Hidden Eaves Box Gutter Detail by Elzinc

The Red Zinc Clad House at Blunham, Bedfordshire case study we recently published features a hidden eaves box gutter detail in the standing seam zinc roofing, which has proved particularly popular with our readers. Here’s an article about hidden box gutters, when you would use them and what to bear in mind, together with elzinc’s details in 2D, 3D and interactive 3D format for you to use in your projects.

When to Use a Hidden Eaves Box Gutter

Hidden box gutters are concealed behind the edge of the roof, rather than attached to the eaves. This has the advantage of making it possible to have a crisp eaves detail, which can either be shallow or sharp, or flush with the edge of the building as with the house in Blunham, where the standing seam zinc cladding appears to travel up the wall and over the roof in one smooth, and apparently seamless surface.

Hidden Eaves Box Gutter at the house in Blunham

The hidden eaves box gutter at the house in Blunham

A hidden eaves box gutter isn’t necessarily the most cost-effective way of taking water off a pitched roof. As well as additional work by your skilled metal roof installer, the structure underneath has to be right, supporting the gutter whilst allowing the roof trusses to do their job. Some solutions will therefore require additional structure to support the gutter and the eaves.

What to Consider when designing a Hidden Eaves Box Gutter

  1. Calculate the size of the gutter according to the size of the roof and the water it will need to carry, in accordance with the British Standard guidance BS EN 12056-3: 2000.
  2. Make sure the gutter size is large enough to enable your installer to get his tools inside it. This is a more common problem than you might think. We have attended sites where architects have specified a gutter that is only 45mm wide – which was not only too small for the rainwater runoff, but also impossible to fit.
  3. Confirm the structure to both support the box gutter and the roof, and to incorporate the space it takes up in the roof.
  4. Ensure that the front edge of the gutter is a minimum 10mm lower than the rear to allow any overflow to evacuate outside the building. Whilst your box gutter may discharge outside the building, the gutter itself will be within the building footprint and if for any reason it overflows, you’ll want the excess water to evacuate off the end of the roof, not back into the building.
allow for overflow in hidden eaves box gutter detail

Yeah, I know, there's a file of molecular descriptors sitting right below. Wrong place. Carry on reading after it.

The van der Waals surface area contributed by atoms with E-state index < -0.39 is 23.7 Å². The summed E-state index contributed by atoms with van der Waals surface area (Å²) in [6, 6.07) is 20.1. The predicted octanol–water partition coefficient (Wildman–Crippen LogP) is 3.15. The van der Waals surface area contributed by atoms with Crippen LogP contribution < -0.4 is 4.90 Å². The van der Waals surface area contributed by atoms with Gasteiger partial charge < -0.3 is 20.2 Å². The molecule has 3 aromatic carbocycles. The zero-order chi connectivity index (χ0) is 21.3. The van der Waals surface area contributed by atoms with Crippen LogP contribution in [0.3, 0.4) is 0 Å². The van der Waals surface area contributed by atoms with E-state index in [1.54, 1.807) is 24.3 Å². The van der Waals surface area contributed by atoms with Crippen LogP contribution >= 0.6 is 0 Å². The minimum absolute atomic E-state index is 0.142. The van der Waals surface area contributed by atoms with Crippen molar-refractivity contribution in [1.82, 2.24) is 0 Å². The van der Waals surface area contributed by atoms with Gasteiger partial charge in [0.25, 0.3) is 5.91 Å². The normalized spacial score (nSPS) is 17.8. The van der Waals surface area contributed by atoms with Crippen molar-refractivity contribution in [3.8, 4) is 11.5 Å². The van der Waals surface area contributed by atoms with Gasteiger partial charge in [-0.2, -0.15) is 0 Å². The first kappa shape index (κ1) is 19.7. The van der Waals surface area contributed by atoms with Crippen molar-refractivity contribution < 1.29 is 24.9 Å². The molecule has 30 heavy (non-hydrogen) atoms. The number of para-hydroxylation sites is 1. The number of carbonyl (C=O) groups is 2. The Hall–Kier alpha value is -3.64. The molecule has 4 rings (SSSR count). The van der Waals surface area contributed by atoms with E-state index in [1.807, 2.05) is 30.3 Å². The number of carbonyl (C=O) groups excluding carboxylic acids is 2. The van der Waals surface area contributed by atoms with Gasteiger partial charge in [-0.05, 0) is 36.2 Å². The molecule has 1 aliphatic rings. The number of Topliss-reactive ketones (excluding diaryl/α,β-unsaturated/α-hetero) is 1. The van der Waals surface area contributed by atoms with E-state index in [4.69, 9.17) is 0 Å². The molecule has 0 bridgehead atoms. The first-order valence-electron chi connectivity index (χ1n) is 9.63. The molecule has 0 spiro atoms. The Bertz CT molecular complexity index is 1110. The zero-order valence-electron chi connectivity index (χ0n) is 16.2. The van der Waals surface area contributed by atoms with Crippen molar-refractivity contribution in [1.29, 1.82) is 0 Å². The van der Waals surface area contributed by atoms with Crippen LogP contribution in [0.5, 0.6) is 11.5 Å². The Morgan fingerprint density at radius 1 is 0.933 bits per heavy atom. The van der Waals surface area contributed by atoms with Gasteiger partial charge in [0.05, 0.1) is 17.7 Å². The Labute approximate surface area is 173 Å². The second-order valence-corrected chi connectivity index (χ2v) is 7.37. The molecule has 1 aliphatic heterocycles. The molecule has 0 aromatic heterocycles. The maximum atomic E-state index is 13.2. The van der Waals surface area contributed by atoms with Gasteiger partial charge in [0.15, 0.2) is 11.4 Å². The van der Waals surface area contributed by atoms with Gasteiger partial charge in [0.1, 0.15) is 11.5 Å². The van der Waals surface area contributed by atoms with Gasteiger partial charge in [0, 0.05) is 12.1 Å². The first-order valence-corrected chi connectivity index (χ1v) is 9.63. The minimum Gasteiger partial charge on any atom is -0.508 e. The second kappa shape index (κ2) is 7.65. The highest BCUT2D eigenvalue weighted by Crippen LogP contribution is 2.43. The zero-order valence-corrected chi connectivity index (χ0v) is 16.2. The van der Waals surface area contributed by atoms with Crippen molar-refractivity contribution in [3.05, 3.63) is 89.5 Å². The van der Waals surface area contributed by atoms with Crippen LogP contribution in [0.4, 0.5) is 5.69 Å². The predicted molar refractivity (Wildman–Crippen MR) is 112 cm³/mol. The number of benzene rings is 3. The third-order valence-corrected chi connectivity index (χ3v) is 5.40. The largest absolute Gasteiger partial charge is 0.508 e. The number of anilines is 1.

Ensure the front edge of box gutter is a minimum of 10mm lower than rear edge

Does the above sound a bit daunting? Remember that SIG Zinc and Copper provide a free specification service, free detailing and support for your metals project. Just get in touch for advice and we’ll do the heavy lifting.

Hidden Eaves Box Gutter Details

Our friends at elZinc have published three ventilated hidden eaves box gutter details:

DLSS-3.4.01 Hidden Eaves Box Gutter (over zinc angle seam cladding)

DLSS-3.4.02 Hidden Eaves Box Gutter (over zinc fascia)

Hidden-Eaves-Box-Gutter-over-zinc-fascia-elZinc-DLSS-3.4.02-Eng

DLSS-3.4.04 Hidden Eaves Box Gutter (drip edge apron over stone cornice)

Hidden-Eaves-Box-Gutter-drip-edge-apron-over-stone-cornice-elZinc-DLSS-3.4.04-Eng

These are just some of the comprehensive set of 550 architectural details for zinc roofing and cladding you can now download from their website.

Zinc Roofing and Cladding Details are available:

  1. Shown over two different substrates, for example softwood board and OSB/plywood. Some composite boards have adhesives which may be corrosive to zinc, so which board you use will affect the detail and the build-up;
  2. In PDF and DWG format, with a plot styles file to ensure correct detail reproduction;
  3. With notes showing the limits of application and alternatives, and
  4. With links to similar details to assist in detail choices

Some of the details are also available as interactive 3D renders. For example, here is DLSS 3.4.02 shown over softwood boarding:

And here is the same detail over OSB Board with a Structural Overlay:

More Information

 

 

 

About the author – SIG Zinc and Copper Team

We are the team at SIG Zinc & Copper. We design and supply zinc, copper, aluminium and stainless steel roofing and cladding products all over the UK. We also publish blog posts! We're part of SIG Roofing. With over 120 branches nationwide, SIG Roofing is the largest supplier of roofing materials in the UK, providing our customers with impartial advice on the right roofing solution for their projects.

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